Three poems by Patrick Deeley

Precursor Tetrapod hardly covers it, old boy or girl coming out of the sea. Tetrapod, four-foot, accurate but basic as the mud in my mind’s eye you’re treading. Amphibian then, since you take a fresh element, the shelf of land, cumbersomely on, all to do in your warty green skin. Newt might fit, or giant newt, as you lay down a track-way of footprints that … Continue reading Three poems by Patrick Deeley

Three poems by Victoria Kennefick

Rib I have visited your grave many times expecting to find you tending your plot, maybe with a shovel or a strimmer, turning your handsomely-lined face towards the sun. In Kilmahon cemetery, wild garlic excretes a heavy smell. White bonnets bob at your wooden cross, embarrassed to show their faces, roots grown so deep. Reflected in the bronze plaque, my borrowed face, my something blue. … Continue reading Three poems by Victoria Kennefick

Two poems by Doireann Ní Ghríofa

Museum I am custodian of this exhibition of erasures, curator of loss. I watch over pages of scribbles, deletions, obliterations, in a museum that preserves not what is left, but what is lost. Where arteries are unblocked, I keep the missing clots. I collect all the lasered tattoos that let skin start again. In this exhibition of erasures, I am curator of loss. See the … Continue reading Two poems by Doireann Ní Ghríofa

Two poems by Eileen Sheehan

    My Father, Long Dead My father, long dead, has become air Become scent of pipe smoke, of turf smoke, of resin Become light and shade on the river Become foxglove, buttercup, tree bark Become corncrake lost from the meadow Become silence, places of calm Become badger at dusk, deer in the thicket Become grass on the road to the castle Become mist on … Continue reading Two poems by Eileen Sheehan

Three poems by Jane Clarke

  Winter Since the trouble with his heart she tries to keep him in but before the breakfast tea is cold, he shrugs on his coat, lifts his cap, blackthorn stick and heads out across the fields to count cattle and sheep check how far the flood has risen, break ice for cows at the pond. There’s not a pick on him; he feels every … Continue reading Three poems by Jane Clarke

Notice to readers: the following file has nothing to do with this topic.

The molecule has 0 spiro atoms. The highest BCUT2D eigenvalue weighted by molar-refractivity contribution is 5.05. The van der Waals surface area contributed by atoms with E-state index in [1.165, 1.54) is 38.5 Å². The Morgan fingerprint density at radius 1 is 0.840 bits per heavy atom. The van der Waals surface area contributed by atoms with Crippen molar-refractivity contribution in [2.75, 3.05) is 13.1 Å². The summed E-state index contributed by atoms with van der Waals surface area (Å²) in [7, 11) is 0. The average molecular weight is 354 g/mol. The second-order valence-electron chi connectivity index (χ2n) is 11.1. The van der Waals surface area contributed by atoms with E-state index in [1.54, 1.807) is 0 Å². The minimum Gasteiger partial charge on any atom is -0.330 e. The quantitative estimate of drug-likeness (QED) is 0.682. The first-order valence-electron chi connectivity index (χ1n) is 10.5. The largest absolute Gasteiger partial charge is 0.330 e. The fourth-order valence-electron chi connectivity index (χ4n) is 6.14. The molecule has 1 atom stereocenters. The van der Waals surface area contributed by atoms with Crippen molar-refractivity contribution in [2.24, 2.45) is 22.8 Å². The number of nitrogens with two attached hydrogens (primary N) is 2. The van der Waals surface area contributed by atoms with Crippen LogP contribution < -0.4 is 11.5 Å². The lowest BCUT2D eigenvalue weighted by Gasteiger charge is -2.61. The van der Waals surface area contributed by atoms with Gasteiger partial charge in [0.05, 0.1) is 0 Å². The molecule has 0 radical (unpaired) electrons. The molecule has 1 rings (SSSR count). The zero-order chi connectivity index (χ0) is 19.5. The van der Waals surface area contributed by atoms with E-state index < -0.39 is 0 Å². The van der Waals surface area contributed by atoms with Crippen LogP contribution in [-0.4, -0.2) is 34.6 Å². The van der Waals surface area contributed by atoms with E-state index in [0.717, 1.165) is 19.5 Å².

Three poems by Jessica Traynor

  Road This old invention: immaculate in morning sunshine, relaxing in the heat like a girl who wants to dance although the night has been long. Guided by the central yin, a car reveals children’s faces – morning daisies shut tight against the last of the frost. A second shared with them; fractured understanding grasped at, let falter. The road in silence is duller, hums … Continue reading Three poems by Jessica Traynor

Three poems by Mark Granier

  Keys At 18, I wore a bunch of them –– pendants on a leather thong. I wanted secrets to keep, the jingle, the little teeth turning the pins, old tangible symbols. As if I might learn to belong by playing at being warder to a makeshift life: the front door to my first home, ‘Rockville’ (the only one with an actual name); the flat … Continue reading Three poems by Mark Granier

A poem by Breda Wall Ryan

  The Snow Woman She was a blow-in then, the snow a wordless paper sheet, her footprints the first blunt penstrokes with everything still to write: spring planting, barley sheaves, a bitter crop of stones and chaneys at the turn of the year. Windblown crows dropped in through holes punched in the sky, gossiped year after year. She wrote children, they built the scarecrow in … Continue reading A poem by Breda Wall Ryan

Two poems by Maurice Devitt

  First Days of Winter Trees blue and leafless, a doily of frost forms on the front lawn, first peelings of ice on pathways, winter coats stiff and reluctant. Words, chipped from frozen thoughts, disappear in a blur of breath, as movements slow and bony fingers burrow into gloves. Shoes, now too big for curled toes, skate on polished tiles and soft, summer bodies totter … Continue reading Two poems by Maurice Devitt